A decision on whether or not Associate Justice Philip A.Z. Banks should issue a Writ of Certiorari against Judge Yamie Quiqui Gbeisay of Criminal Court ‘C’ will take place today – Friday, after arguments.
Judge Gbeisay presided over the suspended Global Witness alleged US$950,000 bribery case that involved several present and past government officials.
A Writ of Certiorari is a document which a losing party files with the Supreme Court asking it to review the decision of a lower court.
Global Witness report claimed that Sable Mining, a UK based mining company, gave its Liberian lawyer, Cllr. Varney G. Sherman, over US$950,000 to have certain government officials at the time, including ex-speaker J. Alex Tyler, change the Public Procurement Concession Commission (PPCC) Law, so that the Wologizi iron ore reserves would be given to the company without them submitting to a competitive bidding process.
Meanwhile, Judge Gbeisay has been re-assigned to the 9th Judicial Circuit Court in Margibi County.
The Judge had earlier denied prosecution’s request to have controversial and permanently marked e-mails and spreadsheets to be included as their oral and documentary evidences to be used against the defendants, including Senator Varney Sherman of Grand Cape Mount County and former House Speaker Alex Tyler.
Gbeisay’s denial prompted prosecution to ask Justice Banks to review his (Gbeisay) judgment, which request the Justice in Chambers relied on to place a stay order on further hearing of the matter, pending the outcome of the argument he has scheduled for today.
The scenario started when Gbeisay declared that the spreadsheets and e-mails will be marked temporarily, pending the arrival of Heine van Niekerk, who is the key participant in the alleged e-mail exchanges, who prosecution listed as one of its witnesses, and had earlier assured that he would be in Liberia to testify.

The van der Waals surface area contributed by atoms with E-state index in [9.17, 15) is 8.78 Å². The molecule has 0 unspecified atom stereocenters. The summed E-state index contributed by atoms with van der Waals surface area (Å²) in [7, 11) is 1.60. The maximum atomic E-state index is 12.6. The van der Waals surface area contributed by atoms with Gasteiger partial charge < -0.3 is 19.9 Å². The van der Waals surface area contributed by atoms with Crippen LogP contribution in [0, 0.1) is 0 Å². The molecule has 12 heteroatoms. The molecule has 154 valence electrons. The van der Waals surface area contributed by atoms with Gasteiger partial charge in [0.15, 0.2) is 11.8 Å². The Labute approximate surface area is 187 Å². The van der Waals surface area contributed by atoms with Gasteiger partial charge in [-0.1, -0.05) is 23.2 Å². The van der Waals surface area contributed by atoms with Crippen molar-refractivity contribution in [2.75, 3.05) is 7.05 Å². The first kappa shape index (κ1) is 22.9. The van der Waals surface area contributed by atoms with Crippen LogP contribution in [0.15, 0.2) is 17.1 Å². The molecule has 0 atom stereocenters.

Gbeisay’s stance was due to state lawyers claiming that the document contains e-mails between defendant Varney Sherman and Klaus Piprik with regards to co-defendant Alex Tyler demanding a payment of US$250,000.
The defense team argued that the conversation was based on hearsay and should not be marked permanently, unless the alleged author, van Niekerk, appears in court to authenticate the matter.
Prosecution had argued that the e-mails and spreadsheets were voluntarily given to the government investigative team by Heine van Niekerk, Sable Mining’s West Africa director, with whom co-defendant Sherman had the series of e-mail exchanges.
In support of the argument, prosecution claimed that their investigators obtained a notarized affidavit in which van Niekerk confirmed the contents of the e-mails, and said he gave the documents to the Liberian government under an immunity agreement.